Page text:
In the end, the truth of the matter is nobody can say with certainty how China will conduct itself in the world community.

One thing is certain though, as China expert, David Shambaugh, aptly put it: "China will remain a country of complexity and contradictions - which will keep China watchers and Chinese alike guessing about its future indefinitely."

The writer is professor of communication studies, Loyola Marymount University, Los Angeles.

3. Will Gerakan Harapan Baru be a new hope for progressives?

Wan Saiful Wan Jan

Penang Gerakan Harapan Baru protem chairman Datuk Dr Mujahid Yusof Rawa and his Committee members.    PHOTO: THE STAR/ASIA NEWS NETWORK

The Star/ANN

This Raya week marks the beginning of a more concerted effort by some figures in the Islamic Party of Malaysia (PAS) to set up a new political party. Calling themselves "Gerakan Harapan Baru" (GHB), they have started a nationwide tour to speak to the public in all states across Malaysia.

Turnout at the event in Kelantan and Perlis on Sunday was good and people whom I spoke to who attended the events were excited.

PAS' response to GHB is expected. They see it as a threat and they are painting GHB in a bad light. This is sheer hypocrisy.

Various individuals in PAS, including their President Datuk Seri Hadi Awang, have gone overboard to insult their former colleagues who lost in the party election in June.

Some others claimed that the outcome of the party election is a sign that God is helping PAS to "cleanse" the party.

But when they realised that GHB could become a threat, PAS changed their tack and started to get upset. They are now saying that it is sinful to leave PAS to form a new party, despite earlier saying that they want them out anyway.

If GHB does end up forming a new party, the one person who will take the biggest blame will be Hadi. He will be remembered as a president who was completely impotent to prevent the break-up.

History will also record Hadi as one of the main causes of the break-up. When party members were insulting each other, he did not urge restraint but he joined them. I have never seen a party president who just does not care about the fate of his own party like Hadi.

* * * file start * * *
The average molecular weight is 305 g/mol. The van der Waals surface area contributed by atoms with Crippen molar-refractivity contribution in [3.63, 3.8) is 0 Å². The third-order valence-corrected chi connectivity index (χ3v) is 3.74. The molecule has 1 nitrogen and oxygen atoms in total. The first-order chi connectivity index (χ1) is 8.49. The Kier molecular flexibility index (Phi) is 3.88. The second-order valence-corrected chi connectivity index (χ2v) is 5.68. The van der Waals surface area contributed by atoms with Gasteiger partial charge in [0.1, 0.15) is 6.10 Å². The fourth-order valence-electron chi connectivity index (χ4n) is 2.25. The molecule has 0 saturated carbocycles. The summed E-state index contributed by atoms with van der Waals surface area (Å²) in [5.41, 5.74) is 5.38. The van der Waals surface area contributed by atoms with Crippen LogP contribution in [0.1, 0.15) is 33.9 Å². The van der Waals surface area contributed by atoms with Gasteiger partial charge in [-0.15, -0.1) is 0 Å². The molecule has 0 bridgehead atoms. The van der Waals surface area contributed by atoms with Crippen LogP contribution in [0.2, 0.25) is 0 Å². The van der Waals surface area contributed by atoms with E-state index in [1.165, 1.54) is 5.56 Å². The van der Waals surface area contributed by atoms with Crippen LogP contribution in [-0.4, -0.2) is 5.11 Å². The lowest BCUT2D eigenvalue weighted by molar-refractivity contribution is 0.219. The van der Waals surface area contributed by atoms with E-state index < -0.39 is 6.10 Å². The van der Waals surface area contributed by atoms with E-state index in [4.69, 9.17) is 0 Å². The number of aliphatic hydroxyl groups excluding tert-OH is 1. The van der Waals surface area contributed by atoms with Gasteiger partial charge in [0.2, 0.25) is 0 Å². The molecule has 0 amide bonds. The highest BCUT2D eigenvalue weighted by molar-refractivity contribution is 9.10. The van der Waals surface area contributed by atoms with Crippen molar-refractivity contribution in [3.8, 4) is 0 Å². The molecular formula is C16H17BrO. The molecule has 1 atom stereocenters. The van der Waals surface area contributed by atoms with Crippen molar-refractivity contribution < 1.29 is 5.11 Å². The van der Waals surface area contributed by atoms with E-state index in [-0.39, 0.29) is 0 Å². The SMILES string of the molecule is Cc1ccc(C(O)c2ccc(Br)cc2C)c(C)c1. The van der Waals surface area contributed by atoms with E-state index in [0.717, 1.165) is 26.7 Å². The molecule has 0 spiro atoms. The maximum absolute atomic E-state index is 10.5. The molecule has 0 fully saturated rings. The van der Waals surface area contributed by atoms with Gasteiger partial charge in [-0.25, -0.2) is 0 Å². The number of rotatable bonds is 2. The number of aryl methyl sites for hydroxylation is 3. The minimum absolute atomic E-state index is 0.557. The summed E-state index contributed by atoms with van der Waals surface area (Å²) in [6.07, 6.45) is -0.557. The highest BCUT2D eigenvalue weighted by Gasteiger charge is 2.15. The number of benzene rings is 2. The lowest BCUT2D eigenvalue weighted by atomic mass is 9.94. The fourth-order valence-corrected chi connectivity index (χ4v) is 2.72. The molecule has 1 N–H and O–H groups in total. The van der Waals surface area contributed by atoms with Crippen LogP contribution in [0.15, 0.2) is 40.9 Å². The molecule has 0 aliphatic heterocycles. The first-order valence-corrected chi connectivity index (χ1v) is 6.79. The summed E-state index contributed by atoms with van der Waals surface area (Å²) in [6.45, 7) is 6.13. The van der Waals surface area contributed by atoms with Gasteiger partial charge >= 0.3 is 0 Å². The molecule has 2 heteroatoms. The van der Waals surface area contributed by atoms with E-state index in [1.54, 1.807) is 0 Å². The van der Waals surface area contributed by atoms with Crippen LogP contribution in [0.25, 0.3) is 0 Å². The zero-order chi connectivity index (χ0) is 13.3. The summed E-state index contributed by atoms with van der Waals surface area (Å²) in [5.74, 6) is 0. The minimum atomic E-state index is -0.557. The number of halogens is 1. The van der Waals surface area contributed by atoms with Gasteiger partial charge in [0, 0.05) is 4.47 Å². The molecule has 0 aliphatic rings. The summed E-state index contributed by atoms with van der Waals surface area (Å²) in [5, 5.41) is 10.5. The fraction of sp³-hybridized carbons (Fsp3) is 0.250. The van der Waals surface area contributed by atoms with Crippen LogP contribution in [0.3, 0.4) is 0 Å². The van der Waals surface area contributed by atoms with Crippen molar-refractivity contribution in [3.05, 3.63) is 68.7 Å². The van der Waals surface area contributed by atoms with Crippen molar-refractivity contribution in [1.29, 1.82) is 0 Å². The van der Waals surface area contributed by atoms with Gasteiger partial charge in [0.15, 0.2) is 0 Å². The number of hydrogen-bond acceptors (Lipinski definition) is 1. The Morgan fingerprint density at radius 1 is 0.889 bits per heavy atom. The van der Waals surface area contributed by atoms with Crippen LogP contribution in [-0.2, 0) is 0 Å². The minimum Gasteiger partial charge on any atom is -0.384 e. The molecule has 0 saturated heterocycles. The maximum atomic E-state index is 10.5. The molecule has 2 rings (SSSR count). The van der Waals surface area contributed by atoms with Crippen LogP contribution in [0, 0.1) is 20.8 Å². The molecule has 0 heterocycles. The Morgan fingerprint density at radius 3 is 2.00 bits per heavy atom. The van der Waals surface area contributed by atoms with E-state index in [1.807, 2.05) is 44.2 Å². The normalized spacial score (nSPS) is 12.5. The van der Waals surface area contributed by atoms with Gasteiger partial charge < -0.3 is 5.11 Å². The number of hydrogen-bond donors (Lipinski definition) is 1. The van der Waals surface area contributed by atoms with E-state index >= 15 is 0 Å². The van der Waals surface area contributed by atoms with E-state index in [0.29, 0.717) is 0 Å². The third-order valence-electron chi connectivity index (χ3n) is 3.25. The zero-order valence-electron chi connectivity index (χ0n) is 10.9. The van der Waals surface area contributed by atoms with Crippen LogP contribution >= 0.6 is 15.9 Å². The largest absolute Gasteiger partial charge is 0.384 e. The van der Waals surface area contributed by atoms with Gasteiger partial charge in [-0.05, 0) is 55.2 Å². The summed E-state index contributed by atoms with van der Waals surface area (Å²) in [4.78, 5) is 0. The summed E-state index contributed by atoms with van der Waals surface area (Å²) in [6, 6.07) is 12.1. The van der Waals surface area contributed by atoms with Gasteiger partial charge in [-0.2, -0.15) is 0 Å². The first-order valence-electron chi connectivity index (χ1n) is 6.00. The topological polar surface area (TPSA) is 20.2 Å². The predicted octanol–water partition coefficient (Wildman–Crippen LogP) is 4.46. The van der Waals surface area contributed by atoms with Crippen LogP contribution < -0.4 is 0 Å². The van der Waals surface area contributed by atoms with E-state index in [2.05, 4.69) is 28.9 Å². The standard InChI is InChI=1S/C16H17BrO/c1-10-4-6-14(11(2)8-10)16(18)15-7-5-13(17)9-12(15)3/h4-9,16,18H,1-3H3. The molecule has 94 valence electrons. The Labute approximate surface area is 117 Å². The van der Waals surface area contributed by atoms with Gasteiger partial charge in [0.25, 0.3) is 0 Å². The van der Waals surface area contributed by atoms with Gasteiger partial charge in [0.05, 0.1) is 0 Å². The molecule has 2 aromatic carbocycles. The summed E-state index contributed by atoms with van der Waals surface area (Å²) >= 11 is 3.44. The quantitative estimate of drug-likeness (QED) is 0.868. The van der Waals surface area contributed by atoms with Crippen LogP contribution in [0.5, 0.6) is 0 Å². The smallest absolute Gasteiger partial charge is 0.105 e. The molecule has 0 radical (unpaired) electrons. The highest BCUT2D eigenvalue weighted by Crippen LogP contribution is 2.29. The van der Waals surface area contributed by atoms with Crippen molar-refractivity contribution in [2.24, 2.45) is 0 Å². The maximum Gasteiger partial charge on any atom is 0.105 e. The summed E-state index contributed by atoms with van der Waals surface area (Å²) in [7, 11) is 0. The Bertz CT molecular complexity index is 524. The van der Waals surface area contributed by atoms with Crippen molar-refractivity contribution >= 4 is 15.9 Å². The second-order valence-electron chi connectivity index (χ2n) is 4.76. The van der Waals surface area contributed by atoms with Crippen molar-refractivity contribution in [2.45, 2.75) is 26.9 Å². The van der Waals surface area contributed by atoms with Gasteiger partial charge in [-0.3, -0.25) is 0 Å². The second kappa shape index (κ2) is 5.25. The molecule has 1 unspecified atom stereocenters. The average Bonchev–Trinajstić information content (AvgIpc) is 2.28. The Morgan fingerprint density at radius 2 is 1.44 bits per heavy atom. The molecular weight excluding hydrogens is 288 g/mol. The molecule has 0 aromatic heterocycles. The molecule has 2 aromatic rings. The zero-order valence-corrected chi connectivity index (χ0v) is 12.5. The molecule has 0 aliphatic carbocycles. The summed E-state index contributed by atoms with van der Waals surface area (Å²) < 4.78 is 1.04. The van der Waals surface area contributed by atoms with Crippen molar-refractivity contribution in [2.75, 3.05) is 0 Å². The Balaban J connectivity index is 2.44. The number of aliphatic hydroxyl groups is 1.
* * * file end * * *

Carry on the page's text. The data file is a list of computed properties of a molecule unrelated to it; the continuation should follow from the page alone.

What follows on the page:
Having said that, I must also put it on record that Hadi remains one of the Islamic scholars whom I respect. Unfortunately, when it comes to political acumen, I regret that he will be remembered for this political failure.

The GHB movement has committed to forming a new party. This will come with many hurdles and it will not be easy.

Registering a new party is a challenge by itself. Then there is the problem of grassroots machinery. The party will have to work hard to create their own campaign teams on the ground and this, too, is no easy task.

When I heard the results of the June party election, I was hoping that those who lost would remain in the party. I would have preferred if they allowed the conservatives full and free reign for two years.

That way, everyone would eventually realise that the conservatives are nothing but empty heads who have no real ideas to offer the country. And during the two years, I was hoping that the progressives would turn themselves into an organised force to win back important posts in the next party election, just before the 14th general election.

But the PAS progressives seem very certain that the party is beyond redemption. I have now realised that too.

The reality is, PAS has always been a conservative party and they have only allowed the progressives to hold certain positions temporarily, without the party changing its nature.

The progressives have miserably failed to change the party when they had the chance. Ultimately, the progressives charted their own demise in PAS when they mistakenly refused to educate party members about what progressiveness means. They even refused to acknowledge the need to do it when they had the chance.

The formation of a new political party could signify a major shift in Malaysian politics. But looking at the messages coming out from the GHB leaders, I worry about another mistake that they are now making.